Before we get to that, as you look back on that pivotal experience, how would you define or describe that instinct that was compelling enough that you felt for people that didn’t speak English that lived across the world? They were pursuing freedom and were essentially invaded under the guise of being able to control and make their life better. What was that instinct? How would you describe that?
Probably an anti-authoritarianism that I inherited from my father. I remember in third grade, I would have been eight. He wanted to take me to Florida for a week to visit relatives in February. I was a student in the local public school in Western Pennsylvania and I mentioned to my teacher that we were going to Florida. She said, “He can’t do that. He can’t take you to Florida. I’m going to talk to the principal.” I went home thinking we’re not going to be able to go. I told my dad that and he said, “I’ll take care of it.” Sure enough, when the principal called, I heard my dad’s side of the conversation. He was generally a quiet shy guy, but he put his foot down on many occasions. I recall vividly him saying at one point to the principal on the phone, “He’s my son, we’re going to Florida. Don’t call here again,” and he hung up on him. He was my hero. Skepticism of authority, especially authority that had little more going for other than just guns, have always been with me from the earliest of ages. Then I saw those scenes in Prague in 1968. I know it touched me to see people who were not much older than me, students in 1968 being hosed down by water cannon and being arrested and rolled over with tanks. That deeply touched me.
I look at the degrees there because I would say most people would say that type of behavior and how individual liberties were being violated by the hose spraying. Most people would agree to that, but most people would not agree to the notion of you going to Florida during the winter as essentially the same idea. Where is the disconnect there? There are degrees, but how do you typically address that?
That’s rather ordinary and automatic for people to think that the two are not in any way connected. The more I came to understand and appreciate liberty, the more I realized that it’s a very precious and unique thing. Not many people in the history of the world have enjoyed it. Most who have had it have sooner or later lost it and not by one fell swoop by some dramatic radical invasion by another country. Most of them lost it by a steady and slow drip, erosion where they say, “In this area of life, we can trust the government to run our affairs.” Later it’s, “Now, we have to do this for us.” It’s the old slippery slope once you begin to abandon things like self-reliance, personal responsibility, and character taking charge of your life and trusting to politicians to do those things for you. The big question that every Socialist need to answer but never does is, “Where you got to draw the line? How are you going to stop that?” What about the next group that comes along and says, “I want something too” or “I need the government to give me this or that.” I became a much more appreciative of the slippery slope that societies have engaged and that have taken them from free societies to tyranny. Often, slowly enough that they didn’t realize it until it was too late.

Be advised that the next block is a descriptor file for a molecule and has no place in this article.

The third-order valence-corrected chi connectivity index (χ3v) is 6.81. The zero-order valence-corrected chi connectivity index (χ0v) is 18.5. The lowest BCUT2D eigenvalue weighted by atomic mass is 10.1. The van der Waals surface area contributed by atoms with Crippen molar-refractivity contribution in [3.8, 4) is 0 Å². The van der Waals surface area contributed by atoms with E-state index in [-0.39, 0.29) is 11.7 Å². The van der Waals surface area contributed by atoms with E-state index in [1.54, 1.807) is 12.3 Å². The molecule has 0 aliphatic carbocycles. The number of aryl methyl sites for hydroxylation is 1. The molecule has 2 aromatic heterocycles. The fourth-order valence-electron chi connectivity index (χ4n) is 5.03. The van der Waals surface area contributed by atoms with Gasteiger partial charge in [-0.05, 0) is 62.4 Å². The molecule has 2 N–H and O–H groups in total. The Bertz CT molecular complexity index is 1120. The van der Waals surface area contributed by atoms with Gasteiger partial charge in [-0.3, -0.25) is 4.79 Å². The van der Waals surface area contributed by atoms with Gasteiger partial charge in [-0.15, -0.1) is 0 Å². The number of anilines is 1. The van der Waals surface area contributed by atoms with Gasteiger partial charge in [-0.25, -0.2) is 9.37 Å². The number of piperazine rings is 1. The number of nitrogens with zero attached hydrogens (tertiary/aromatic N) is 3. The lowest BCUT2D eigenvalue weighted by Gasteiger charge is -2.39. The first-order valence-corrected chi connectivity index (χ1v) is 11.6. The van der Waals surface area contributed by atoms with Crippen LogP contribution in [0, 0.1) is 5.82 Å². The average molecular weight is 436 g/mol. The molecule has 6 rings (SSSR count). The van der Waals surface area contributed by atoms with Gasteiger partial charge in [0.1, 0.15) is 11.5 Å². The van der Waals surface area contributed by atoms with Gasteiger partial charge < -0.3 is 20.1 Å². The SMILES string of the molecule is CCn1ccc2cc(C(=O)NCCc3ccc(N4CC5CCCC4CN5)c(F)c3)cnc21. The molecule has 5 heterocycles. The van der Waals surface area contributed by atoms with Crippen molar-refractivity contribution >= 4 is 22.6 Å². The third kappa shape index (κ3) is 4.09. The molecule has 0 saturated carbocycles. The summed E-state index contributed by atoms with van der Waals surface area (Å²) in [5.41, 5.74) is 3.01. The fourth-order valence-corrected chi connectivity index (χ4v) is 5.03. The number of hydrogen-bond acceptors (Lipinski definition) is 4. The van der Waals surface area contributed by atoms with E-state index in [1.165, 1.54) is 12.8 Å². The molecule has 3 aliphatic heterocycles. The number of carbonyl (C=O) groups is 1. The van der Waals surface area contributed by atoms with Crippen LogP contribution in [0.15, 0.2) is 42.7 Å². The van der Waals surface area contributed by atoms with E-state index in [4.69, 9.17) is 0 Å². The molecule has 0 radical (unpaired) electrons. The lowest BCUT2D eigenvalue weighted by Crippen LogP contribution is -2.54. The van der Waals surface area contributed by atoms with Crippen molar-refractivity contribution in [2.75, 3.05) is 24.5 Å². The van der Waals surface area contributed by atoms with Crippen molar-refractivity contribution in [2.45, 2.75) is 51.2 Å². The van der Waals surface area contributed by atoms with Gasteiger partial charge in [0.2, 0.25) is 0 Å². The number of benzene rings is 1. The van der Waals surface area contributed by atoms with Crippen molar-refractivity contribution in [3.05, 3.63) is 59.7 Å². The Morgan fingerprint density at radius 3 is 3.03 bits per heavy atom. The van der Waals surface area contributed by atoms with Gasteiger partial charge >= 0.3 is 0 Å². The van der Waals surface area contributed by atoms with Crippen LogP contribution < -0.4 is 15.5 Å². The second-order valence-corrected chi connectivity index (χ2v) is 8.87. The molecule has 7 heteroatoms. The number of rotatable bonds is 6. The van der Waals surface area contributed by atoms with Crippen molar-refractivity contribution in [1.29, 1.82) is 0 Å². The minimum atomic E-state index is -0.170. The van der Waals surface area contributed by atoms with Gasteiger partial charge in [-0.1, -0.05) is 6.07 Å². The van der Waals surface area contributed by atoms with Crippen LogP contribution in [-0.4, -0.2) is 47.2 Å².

Maybe talk if you would about when something like that is done where a person is impeded from doing something that they want. I would say, give something to somebody because they’re less fortunate than the other. What does that do to a person?
It means so much more to all concerned when people do good things like giving to those in need from the heart and by choice entirely voluntarily. So much more good is accomplished by that method than by beating it out of them or sending in the tanks if they don’t do it or taxing the life out of them. For the same reason that you don’t take a person to church on a Sunday morning at gunpoint and then pat yourself on the back later and say, “I made him religious.” It probably had the opposite effect. One of the most important observations about humans is that each of us is extraordinarily and completely unique. No two people who have ever lived have been precisely the same. For me, that screams freedom because you can’t be who you are. You can’t be fully human unless you have broad sway, as long as you don’t harm another, if you don’t have broad sway over how your life goes. If somebody else is telling you all those things, you’re not really living your life. Somebody else is living their life through you at the point of the gun. That’s so anti-human nature. It’s unthinkable.
One thing I’ve come to realize is there seems to be at least, I’m not going to speak absolutely, but there seems to be this natural curiosity that we have as human beings. Children have it at incredible levels. The stifling takes place sometimes when that curiosity is interrupted. I would say the interruption can be to the degree of being invaded by Russia, as far as pursuing things that you want to pursue. I would also say from a school perspective where the curriculum is dictated and essentially, I wouldn’t say forced, but highly coerced as far as what you should be studying, what you should be reading, what’s right, what’s wrong from an academic perspective. That’s how I see it. How does that relate to the importance of understanding freedom when it comes to taking the uniqueness of who we are and having the greatest experience that we can in life by pursuing curiosity and pursuing our desires?